I had been looking for some events to undertake as part of my preparation for the 10 mile swim at the end of September. I found an event at Coniston on the wonderful openwaterswimevents website (www.openwaterswimevents.com) to be held on 16 August. This was the third swim of the season hosted by Epic Events at various lakes in the Lakes District in North West England. They also do events earlier in the summer at Ullswater and Derwent Water. On offer at Coniston were a 3.8km swim, a half-mile swim, and a one mile swim. I thought about doing the 3.8km race, but was concerned my training level had not been of a high enough standard to do that distance, so I entered the one mile race.
As this was the Lakes District the next challenge was finding accommodation, and we found a bed and breakfast within walking distance of the race in Coniston. We drove down from Glasgow on the Saturday and soon hit the infamous narrow roads of the Lakes District area. I found them fun to drive on after a few hours on a motorway, and they add to the charm.
On the morning of the swim I had a leisurely full english breakfast, and then walked over to the registration tent to get my timing band, cap and t-shirt. The morning was quite cloudy so I dressed like I would in Scotland on a similar morning, and I was soon sweating with too many layers on. It really was warmer here, and I guess I had adapted to the joys of the wettest coolest summer in 40 years in Scotland.
There was no wind, and I wished that I had entered the 3.8km race instead which started at 9am, especially as I noticed some of the swimmers in that race walking back afterwards with big smiles on their faces. Oh well, maybe next year I could do the longer race.
I met up with a friend from the Wild West Swimmers from Glasgow as she was also doing the one mile race. Like her I had been placed in the fastest wave of the three waves of the race, so we were the first to enter the water for the deep water start. The orange wave lined up near the start line, with the green and pink waves lined up behind us. I did notice that the water seemed a bit warmer than the water in Loch Lomond, and also that a slight breeze was picking up, bringing with it a small chop. The course was a rectangular one where we would swim downwind for about half a mile, then turn right for 100m or so, and then return to the start line and onto the arch on the shoreline.
I am still trying to get used to these deep water starts, as it is something I have not done much before. I decided to wait near the back of my wave to reduce the chance of being swum over, as I was a bit doubtful that I had been placed in the correct wave. After floating in the water for about 10 minutes, we finally started with the normal chaos of arms legs and splashing. I had made the correct decision, as I soon was able to get behind a group of swimmers doing a comfortable pace and I settled into my rhythm. A few of the swimmers were having problems with navigation, so I steered clear of them and concentrated on my sighting.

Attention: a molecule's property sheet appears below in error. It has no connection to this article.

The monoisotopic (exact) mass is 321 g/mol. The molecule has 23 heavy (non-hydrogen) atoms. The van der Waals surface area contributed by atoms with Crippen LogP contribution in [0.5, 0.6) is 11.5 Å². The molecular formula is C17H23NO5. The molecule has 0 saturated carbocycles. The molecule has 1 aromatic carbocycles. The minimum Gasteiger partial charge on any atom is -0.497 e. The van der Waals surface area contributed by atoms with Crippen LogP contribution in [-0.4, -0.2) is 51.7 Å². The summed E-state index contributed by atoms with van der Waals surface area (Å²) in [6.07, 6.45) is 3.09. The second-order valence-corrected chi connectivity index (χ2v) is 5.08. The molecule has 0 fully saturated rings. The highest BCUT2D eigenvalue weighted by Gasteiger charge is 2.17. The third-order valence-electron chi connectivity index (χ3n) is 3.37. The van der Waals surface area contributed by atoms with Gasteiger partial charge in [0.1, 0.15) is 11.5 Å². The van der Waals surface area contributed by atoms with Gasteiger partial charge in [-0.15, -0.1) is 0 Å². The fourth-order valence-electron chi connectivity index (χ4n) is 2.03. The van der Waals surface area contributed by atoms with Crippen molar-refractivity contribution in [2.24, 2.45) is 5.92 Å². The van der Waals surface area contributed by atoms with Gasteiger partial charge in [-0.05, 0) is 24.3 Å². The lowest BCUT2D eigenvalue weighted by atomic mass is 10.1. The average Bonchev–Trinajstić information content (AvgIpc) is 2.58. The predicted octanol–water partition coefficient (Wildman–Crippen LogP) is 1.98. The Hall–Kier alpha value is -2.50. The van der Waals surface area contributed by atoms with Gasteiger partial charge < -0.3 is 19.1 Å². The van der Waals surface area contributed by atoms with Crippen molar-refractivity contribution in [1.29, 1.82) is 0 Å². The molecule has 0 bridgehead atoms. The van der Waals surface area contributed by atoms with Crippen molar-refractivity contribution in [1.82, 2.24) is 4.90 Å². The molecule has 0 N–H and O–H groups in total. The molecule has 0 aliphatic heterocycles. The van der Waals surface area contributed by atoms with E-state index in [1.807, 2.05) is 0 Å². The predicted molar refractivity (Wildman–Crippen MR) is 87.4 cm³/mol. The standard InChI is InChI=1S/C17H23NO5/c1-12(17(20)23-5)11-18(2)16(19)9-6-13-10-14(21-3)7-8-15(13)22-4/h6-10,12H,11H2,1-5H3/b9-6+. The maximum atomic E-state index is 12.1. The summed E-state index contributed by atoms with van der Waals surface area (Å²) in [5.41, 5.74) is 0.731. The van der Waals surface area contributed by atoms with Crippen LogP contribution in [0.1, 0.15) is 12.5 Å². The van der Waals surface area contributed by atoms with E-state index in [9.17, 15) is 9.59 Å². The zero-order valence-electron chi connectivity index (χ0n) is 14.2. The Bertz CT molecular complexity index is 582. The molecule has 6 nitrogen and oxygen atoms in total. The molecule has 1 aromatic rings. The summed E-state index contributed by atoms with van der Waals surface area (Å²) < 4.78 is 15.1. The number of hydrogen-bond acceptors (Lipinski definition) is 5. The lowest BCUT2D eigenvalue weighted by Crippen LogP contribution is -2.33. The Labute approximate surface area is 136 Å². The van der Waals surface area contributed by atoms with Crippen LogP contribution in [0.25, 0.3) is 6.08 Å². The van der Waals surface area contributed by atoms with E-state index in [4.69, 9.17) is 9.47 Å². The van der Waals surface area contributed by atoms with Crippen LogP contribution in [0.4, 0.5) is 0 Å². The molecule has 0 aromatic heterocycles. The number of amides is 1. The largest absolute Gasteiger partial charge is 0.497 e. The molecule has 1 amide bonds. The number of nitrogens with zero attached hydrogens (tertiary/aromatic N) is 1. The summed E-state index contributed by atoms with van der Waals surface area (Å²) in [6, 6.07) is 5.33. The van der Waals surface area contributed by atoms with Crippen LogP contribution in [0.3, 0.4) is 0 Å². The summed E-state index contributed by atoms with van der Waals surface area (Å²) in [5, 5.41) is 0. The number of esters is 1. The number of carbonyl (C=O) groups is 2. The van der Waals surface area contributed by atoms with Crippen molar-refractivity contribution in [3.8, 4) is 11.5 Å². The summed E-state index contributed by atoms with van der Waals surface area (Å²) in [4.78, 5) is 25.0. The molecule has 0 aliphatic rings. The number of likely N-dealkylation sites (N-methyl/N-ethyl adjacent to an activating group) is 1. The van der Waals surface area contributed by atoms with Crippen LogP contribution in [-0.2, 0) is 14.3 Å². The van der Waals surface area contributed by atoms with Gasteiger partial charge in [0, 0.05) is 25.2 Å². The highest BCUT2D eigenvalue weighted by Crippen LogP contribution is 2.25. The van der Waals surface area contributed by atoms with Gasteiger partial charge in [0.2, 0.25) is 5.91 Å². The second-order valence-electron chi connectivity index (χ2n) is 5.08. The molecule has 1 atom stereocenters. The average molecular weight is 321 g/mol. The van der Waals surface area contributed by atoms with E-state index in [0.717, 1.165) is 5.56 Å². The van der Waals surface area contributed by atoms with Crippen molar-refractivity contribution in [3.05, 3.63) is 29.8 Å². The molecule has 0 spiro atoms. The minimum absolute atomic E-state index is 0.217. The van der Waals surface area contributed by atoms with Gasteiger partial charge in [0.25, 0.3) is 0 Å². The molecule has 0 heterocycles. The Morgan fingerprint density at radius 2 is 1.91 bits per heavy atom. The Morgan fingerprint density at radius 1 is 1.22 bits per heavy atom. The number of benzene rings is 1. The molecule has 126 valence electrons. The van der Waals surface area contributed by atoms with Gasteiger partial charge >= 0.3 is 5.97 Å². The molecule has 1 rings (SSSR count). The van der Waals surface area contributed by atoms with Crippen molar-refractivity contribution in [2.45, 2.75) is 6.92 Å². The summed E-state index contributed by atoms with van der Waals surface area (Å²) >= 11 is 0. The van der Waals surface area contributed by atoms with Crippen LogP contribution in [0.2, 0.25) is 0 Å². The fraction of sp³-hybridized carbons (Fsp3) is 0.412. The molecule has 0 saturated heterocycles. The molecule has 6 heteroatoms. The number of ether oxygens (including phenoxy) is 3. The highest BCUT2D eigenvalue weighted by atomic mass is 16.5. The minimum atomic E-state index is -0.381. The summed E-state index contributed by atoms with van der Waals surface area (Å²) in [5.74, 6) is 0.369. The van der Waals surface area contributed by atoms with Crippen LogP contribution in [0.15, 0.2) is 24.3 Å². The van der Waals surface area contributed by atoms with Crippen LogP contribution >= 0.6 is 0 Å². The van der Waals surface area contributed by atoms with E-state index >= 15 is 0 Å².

Before long we had made it to the half way point and I was feeling strong, even though the pace was quicker than I would normally swim. Perhaps those long 4km swims at the quarry were paying off. As we turned to head back I noticed a small chop which brought a smile to my face, as I have noticed that a lot of lake swimmers do not handle it very well. Sure enough I was soon catching other swimmers and passing them, even as some of the fastest swimmers in the green wave passed me.
We were warned that we would notice plant life on part of the course, and sure enough I noticed quite a lot of reeds growing to within a metre or so of the surface. I love swimming over these and to be seeing the Old Man of Coniston as I breathed to the right was just magical.
Getting close to the finish line I tried to sprint, but the pace had been too much for me, so I just maintained my stroke all the way to the arch way. I ran over the finish line feeling quite jubilant about my English debut. it as great to swap stories of the race with the other swimmers afterwards in that way that swimmers do.
When the results were published, I found out I had finished the mile in just under 29 minutes, finished in the top 20% of the field and 15 seconds off a place in my age group. I was very happy with these times and results. I would definitely do one of these events next summer, they are well organised, the water is warmer than I am used to, and the lakes are fun to swim in.